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Dawn's Early Light by Elswyth Thane

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Michy
Bibliophile
Location: California

Dawn's Early Light by Elswyth Thane

Postby Michy » Wed July 28th, 2010, 3:34 pm

I am always in search of a new author to love; unfortunately, most of the time when I try a new-to-me author I end up disappointed. But Dawn's Early Light was an immensely enjoyable book; if this is typical of Elswyth Thane's writing then I have struck gold!

Dawn's Early Light is set in Williamsburg, Virginia during the Revolutionary War. The book begins the day that Julian Day steps off the ship from England, and ends the day that the British surrender at Yorktown. In between is a delightful story of five young people whose lives and affections are crossed and intertwined.

Thane's writing is evocative; she is particularly effective at creating a sense of place. She can almost make you smell the roses in the hot, dusty Virginia summers, or see the fireflies in the twilight. Her battlefield scenes depict the sights and smells and the awful hardship that was war in 18th century America, especially for the ill-fed, ill-clothed and ill-armed Colonial forces. She also creates a strong sense of the feel of the times. One particular passage that stood out to me was early in the book, as Julian ponders the vast unknown wilderness of the American continent at that time. He is almost overwhelmed by the huge, wild unknown that lies just beyond the mountains. In this day and age it is hard for us to imagine that feeling, but Thane conveys it well. I like that her writing is poignant, but never sentimental or maudlin and never too deeply sad, either; there are places where the book brings a pang to your heart, but it doesn't make you cry.

The greatest strength of this book is the characterizations. Thane has created a cast of 5 young adults who occupy center stage throughout the story, and their personalities are distinct, well-drawn and engaging. She also weaves into the plot the famous people of the day -- Washington, Jefferson, Lafayette and others-- in a way that is perfectly seamless. She even gives her imagined characters numerous personal encounters with the great men, and manages to do it in a way that is absolutely plausible.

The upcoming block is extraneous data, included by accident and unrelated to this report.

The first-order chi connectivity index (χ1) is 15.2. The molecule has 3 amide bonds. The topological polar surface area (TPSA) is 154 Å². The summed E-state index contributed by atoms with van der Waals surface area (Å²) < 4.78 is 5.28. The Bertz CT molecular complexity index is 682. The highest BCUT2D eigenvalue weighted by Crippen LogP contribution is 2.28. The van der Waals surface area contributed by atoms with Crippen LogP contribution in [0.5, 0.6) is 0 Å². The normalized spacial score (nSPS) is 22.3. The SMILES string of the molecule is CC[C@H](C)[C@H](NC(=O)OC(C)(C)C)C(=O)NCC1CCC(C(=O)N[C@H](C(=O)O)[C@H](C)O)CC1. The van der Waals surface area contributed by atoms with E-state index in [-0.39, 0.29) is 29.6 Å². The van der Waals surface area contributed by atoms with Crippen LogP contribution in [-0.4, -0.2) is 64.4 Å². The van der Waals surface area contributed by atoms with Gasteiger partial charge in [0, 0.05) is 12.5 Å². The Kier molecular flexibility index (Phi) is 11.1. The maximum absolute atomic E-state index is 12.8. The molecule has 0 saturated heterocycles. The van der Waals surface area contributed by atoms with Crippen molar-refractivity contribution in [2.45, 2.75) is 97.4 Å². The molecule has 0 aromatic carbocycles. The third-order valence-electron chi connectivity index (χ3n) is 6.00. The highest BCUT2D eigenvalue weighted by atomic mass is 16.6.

I highly recommend this book. I look forward to reading more by Elswyth Thane and am glad she was so prolific, and that her works are so easily available through Amazon and the library.

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Misfit
Bibliomaniac
Location: Seattle, WA

Postby Misfit » Wed July 28th, 2010, 10:07 pm

This was good. Loved the loved Julianne and Tibby. Still waiting for *someone* to return Yankee Stranger to the library so I can read it :mad:
At home with a good book and the cat...
...is the only place I want to be

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Michy
Bibliophile
Location: California

Postby Michy » Wed July 28th, 2010, 11:36 pm

Thanks. I started to go into more depth about each of the characters -- Julian's endearing denseness, for example -- but decided that would make the review toooo long.

At the rate it's going, I just might end up reading Yankee Stranger before you do! :p

traveldog
Scribbler
Location: Upstate New York

Postby traveldog » Mon August 2nd, 2010, 9:34 pm

Oh, I envy you! --- I have to wait for enough years to pass so I'm not practically reciting from memory as I go along before I can re-read the Williamsburg novels.

My girlfriends and I discovered them when we were 16 or thereabouts and the Day-Sprague families have been part of *our* families ever since. Pets have been named for various ones -- and a child's name or two seriously considered or championed. (I couldn't get my dad to agree to Tibby [Dawn's Early Light] for my much-younger sibling-to-be ... but fortunately turned out to be a boy so I was able to convince him to go for Jeff [Homing].)

I couldn't possibly give an impartial, adult assessment of these books -- they are just simply beloved. But I wish you half as much joy of them as we have had.

I enjoyed but never 'connected' with her other books quite as much, except for Tryst.

Hmm - it's been about 10 years since I read through the series -- it may be about time for another go. Thanks to the online book sources, I now have handsome hardbacks of all of them.

(She had a very interesting life also -- and I once read that she'd never been to Williamsburg when she wrote the books).

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Misfit
Bibliomaniac
Location: Seattle, WA

Postby Misfit » Mon August 2nd, 2010, 9:56 pm

Pets have been named for various ones -


Oh thanks for that. Tibby would be a wonderful name for a kitty, wouldn't it?
At home with a good book and the cat...

...is the only place I want to be

traveldog
Scribbler
Location: Upstate New York

Postby traveldog » Mon August 2nd, 2010, 10:33 pm